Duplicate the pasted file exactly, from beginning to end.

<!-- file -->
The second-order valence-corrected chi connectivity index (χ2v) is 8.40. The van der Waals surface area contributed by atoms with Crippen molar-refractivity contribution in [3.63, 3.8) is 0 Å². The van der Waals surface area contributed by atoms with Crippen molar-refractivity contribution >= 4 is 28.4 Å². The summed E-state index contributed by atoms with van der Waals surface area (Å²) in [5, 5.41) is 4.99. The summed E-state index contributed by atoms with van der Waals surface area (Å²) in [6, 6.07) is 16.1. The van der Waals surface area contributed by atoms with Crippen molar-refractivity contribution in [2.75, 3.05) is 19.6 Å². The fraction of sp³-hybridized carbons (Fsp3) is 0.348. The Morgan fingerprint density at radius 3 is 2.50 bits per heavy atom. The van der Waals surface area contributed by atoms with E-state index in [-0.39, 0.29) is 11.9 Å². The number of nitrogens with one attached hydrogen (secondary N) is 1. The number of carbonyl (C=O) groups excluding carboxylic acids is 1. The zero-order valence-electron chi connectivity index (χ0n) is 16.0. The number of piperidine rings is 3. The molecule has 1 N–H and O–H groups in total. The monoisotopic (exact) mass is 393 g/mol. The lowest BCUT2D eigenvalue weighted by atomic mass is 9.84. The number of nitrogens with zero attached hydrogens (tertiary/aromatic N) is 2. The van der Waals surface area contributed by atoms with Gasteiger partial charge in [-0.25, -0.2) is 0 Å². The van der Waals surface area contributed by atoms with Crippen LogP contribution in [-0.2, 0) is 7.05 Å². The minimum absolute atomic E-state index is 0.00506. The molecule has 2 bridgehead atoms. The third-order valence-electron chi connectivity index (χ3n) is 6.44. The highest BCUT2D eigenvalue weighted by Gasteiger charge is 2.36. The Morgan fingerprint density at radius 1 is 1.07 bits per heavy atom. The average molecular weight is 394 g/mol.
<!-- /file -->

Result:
The second-order valence-corrected chi connectivity index (χ2v) is 8.40. The van der Waals surface area contributed by atoms with Crippen molar-refractivity contribution in [3.63, 3.8) is 0 Å². The van der Waals surface area contributed by atoms with Crippen molar-refractivity contribution >= 4 is 28.4 Å². The summed E-state index contributed by atoms with van der Waals surface area (Å²) in [5, 5.41) is 4.99. The summed E-state index contributed by atoms with van der Waals surface area (Å²) in [6, 6.07) is 16.1. The van der Waals surface area contributed by atoms with Crippen molar-refractivity contribution in [2.75, 3.05) is 19.6 Å². The fraction of sp³-hybridized carbons (Fsp3) is 0.348. The Morgan fingerprint density at radius 3 is 2.50 bits per heavy atom. The van der Waals surface area contributed by atoms with E-state index in [-0.39, 0.29) is 11.9 Å². The number of nitrogens with one attached hydrogen (secondary N) is 1. The number of carbonyl (C=O) groups excluding carboxylic acids is 1. The zero-order valence-electron chi connectivity index (χ0n) is 16.0. The number of piperidine rings is 3. The molecule has 1 N–H and O–H groups in total. The monoisotopic (exact) mass is 393 g/mol. The lowest BCUT2D eigenvalue weighted by atomic mass is 9.84. The number of nitrogens with zero attached hydrogens (tertiary/aromatic N) is 2. The van der Waals surface area contributed by atoms with Gasteiger partial charge in [-0.25, -0.2) is 0 Å². The van der Waals surface area contributed by atoms with Crippen LogP contribution in [-0.2, 0) is 7.05 Å². The minimum absolute atomic E-state index is 0.00506. The molecule has 2 bridgehead atoms. The third-order valence-electron chi connectivity index (χ3n) is 6.44. The highest BCUT2D eigenvalue weighted by Gasteiger charge is 2.36. The Morgan fingerprint density at radius 1 is 1.07 bits per heavy atom. The average molecular weight is 394 g/mol.